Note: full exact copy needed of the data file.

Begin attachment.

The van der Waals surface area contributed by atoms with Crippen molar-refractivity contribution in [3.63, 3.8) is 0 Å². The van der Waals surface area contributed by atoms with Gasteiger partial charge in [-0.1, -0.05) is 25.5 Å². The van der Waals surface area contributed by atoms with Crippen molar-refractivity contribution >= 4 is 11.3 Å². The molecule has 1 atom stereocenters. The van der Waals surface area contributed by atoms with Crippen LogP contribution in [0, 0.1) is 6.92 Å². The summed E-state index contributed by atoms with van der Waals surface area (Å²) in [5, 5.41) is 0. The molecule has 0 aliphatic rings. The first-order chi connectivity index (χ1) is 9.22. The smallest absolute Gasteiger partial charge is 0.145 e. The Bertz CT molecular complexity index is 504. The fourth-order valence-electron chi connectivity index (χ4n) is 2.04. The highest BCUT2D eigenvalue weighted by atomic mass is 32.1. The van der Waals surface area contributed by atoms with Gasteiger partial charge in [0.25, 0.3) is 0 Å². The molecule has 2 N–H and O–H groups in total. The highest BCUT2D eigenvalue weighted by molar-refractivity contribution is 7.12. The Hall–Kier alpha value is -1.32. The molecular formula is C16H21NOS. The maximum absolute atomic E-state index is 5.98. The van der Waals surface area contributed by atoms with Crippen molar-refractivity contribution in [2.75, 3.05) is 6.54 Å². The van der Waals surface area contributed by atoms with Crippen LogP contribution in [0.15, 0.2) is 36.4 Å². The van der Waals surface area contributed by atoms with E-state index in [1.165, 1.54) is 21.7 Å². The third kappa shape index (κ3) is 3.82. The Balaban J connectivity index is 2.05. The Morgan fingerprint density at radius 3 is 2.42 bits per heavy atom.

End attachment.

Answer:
The van der Waals surface area contributed by atoms with Crippen molar-refractivity contribution in [3.63, 3.8) is 0 Å². The van der Waals surface area contributed by atoms with Gasteiger partial charge in [-0.1, -0.05) is 25.5 Å². The van der Waals surface area contributed by atoms with Crippen molar-refractivity contribution >= 4 is 11.3 Å². The molecule has 1 atom stereocenters. The van der Waals surface area contributed by atoms with Crippen LogP contribution in [0, 0.1) is 6.92 Å². The summed E-state index contributed by atoms with van der Waals surface area (Å²) in [5, 5.41) is 0. The molecule has 0 aliphatic rings. The first-order chi connectivity index (χ1) is 9.22. The smallest absolute Gasteiger partial charge is 0.145 e. The Bertz CT molecular complexity index is 504. The fourth-order valence-electron chi connectivity index (χ4n) is 2.04. The highest BCUT2D eigenvalue weighted by atomic mass is 32.1. The van der Waals surface area contributed by atoms with Gasteiger partial charge in [0.25, 0.3) is 0 Å². The molecule has 2 N–H and O–H groups in total. The highest BCUT2D eigenvalue weighted by molar-refractivity contribution is 7.12. The Hall–Kier alpha value is -1.32. The molecular formula is C16H21NOS. The maximum absolute atomic E-state index is 5.98. The van der Waals surface area contributed by atoms with Crippen molar-refractivity contribution in [2.75, 3.05) is 6.54 Å². The van der Waals surface area contributed by atoms with Crippen LogP contribution in [0.15, 0.2) is 36.4 Å². The van der Waals surface area contributed by atoms with E-state index in [1.165, 1.54) is 21.7 Å². The third kappa shape index (κ3) is 3.82. The Balaban J connectivity index is 2.05. The Morgan fingerprint density at radius 3 is 2.42 bits per heavy atom.